The fair may have been canceled last month, but the Clackamas County Fairgrounds has figured out a way to welcome hundreds of animals to its barns anyway this year — and help area farms and ranches at the same time.
The fairgrounds began taking in horses from evacuated or threatened areas late Monday night — as a devastating series of fires, spurred on extreme dry conditions and 40 mph winds, ravaged the Molalla, Colton and Oregon City areas.
Among them was Casey Heinrich, who arrived at the fairgrounds just after 10 p.m. with her horse, Washashi, after fleeing Two’s A Team Stables and Riding School — located about a half-mile from the RSG Forest Products lumber mill on Highway 213.
She had found a safe haven.
“It was awesome,” she said in a video posted Tuesday afternoon by County Fair Board member Greg Parker. “The lights were on; the stalls were clean. It’s wonderful.”
By Tuesday morning, the grounds had become a veritable zoo, with more than 60 horses, along with donkeys, pygmy goats, chickens — even yaks.
The Clackamas County Fairgrounds is providing emergency shelter for dozens of horses and other animals evacuated from wildfire areas last night. At least 55 horses, four donkeys on site. Possibly some yaks on the way. @ClackamasCoFair pic.twitter.com/3DpIe83HlI
This is not the first time the fairgrounds has served as an emergency shelter for fire-evacuated livestock. It also played the role during the devastating Estacada wildfire in 2014.
“We were also a shelter for the Estacada fire,” Fairgrounds Executive Director Laurie Bothwell said in the same video. “We had horses, livestock, chickens, everything come in.”
The animals are being cared for and tended to by the Clackamas County Sheriff’s Posse, livestock professionals that work with the fairgrounds and the owners themselves.
Though the offers are appreciated, Bothwell said no volunteers from the community are necessary.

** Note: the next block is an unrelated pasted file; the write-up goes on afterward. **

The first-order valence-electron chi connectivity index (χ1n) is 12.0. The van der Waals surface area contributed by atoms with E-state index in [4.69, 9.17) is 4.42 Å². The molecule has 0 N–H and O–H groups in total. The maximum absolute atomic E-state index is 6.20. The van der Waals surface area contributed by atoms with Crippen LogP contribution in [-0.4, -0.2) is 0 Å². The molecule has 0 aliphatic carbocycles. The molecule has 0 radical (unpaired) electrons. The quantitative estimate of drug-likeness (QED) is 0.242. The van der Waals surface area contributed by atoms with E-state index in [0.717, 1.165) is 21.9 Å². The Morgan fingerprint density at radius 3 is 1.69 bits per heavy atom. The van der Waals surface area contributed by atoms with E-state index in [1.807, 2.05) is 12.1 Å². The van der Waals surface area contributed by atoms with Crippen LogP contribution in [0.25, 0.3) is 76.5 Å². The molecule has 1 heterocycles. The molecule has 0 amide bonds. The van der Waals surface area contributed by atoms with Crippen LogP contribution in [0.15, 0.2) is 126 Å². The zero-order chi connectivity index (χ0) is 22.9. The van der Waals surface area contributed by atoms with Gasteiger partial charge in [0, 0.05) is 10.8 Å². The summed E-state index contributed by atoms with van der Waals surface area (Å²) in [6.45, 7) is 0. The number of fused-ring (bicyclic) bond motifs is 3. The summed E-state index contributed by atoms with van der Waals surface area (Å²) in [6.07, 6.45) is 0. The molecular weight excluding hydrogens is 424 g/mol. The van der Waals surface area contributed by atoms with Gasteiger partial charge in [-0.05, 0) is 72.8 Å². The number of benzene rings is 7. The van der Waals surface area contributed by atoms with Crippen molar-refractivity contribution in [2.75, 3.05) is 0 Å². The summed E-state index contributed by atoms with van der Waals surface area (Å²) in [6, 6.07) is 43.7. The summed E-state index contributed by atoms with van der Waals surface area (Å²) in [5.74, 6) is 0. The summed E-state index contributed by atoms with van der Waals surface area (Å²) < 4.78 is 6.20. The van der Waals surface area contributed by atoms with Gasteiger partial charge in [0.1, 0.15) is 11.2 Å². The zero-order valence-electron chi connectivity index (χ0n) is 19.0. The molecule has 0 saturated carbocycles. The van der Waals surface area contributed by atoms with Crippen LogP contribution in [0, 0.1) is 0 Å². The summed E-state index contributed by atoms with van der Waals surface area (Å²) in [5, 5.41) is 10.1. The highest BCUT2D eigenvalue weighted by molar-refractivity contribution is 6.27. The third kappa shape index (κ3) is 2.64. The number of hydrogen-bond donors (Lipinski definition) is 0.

If you need help, call the fairgrounds at 503-266-1136.
Countless other residents were doing their part Monday night and well into Tuesday morning, driving empty trucks and trailers into the rural areas of Mollala, Mulino, Colton and Canby to evacuate people, pets and livestock.
“We are headed up to the Silverton area and Mount Angel,” said one of those volunteers, local restaurateur Claude DaCorsi. “Bringing in pallets water and Gatorade to our amazing firefighters. If anybody needs help, message us. We have trailers, trucks and flatbeds. We are able to move a lot of stuff: vehicles, property etc.”
Multiple fires have been reported in Estacada, off I-205 and in the Oregon City area, Clackamas Fire said in a press release Tuesday. Decreased visibility and the presence of multiple fire apparatus moving through the area make this a spot to avoid.
The area is still experiencing high levels of smoke due to piles still burning from the previous night.
Clackamas Fire and neighboring agencies request that all residents eliminate any open flame. If possible, create a defensible space around your home by cutting down grasses and vegetation surrounding the home and clearing away any flammable materials that may ignite.
Governor Kate Brown announced she would hold a press briefing at 3 p.m. Tuesday to discuss the wildfires raging across the Willamette Valley, including several in the Santiam Canyon that she had declared a conflagration earlier that day.
She will be joined by various statewide health and emergency services officials. The live stream will be available on her Facebook page.
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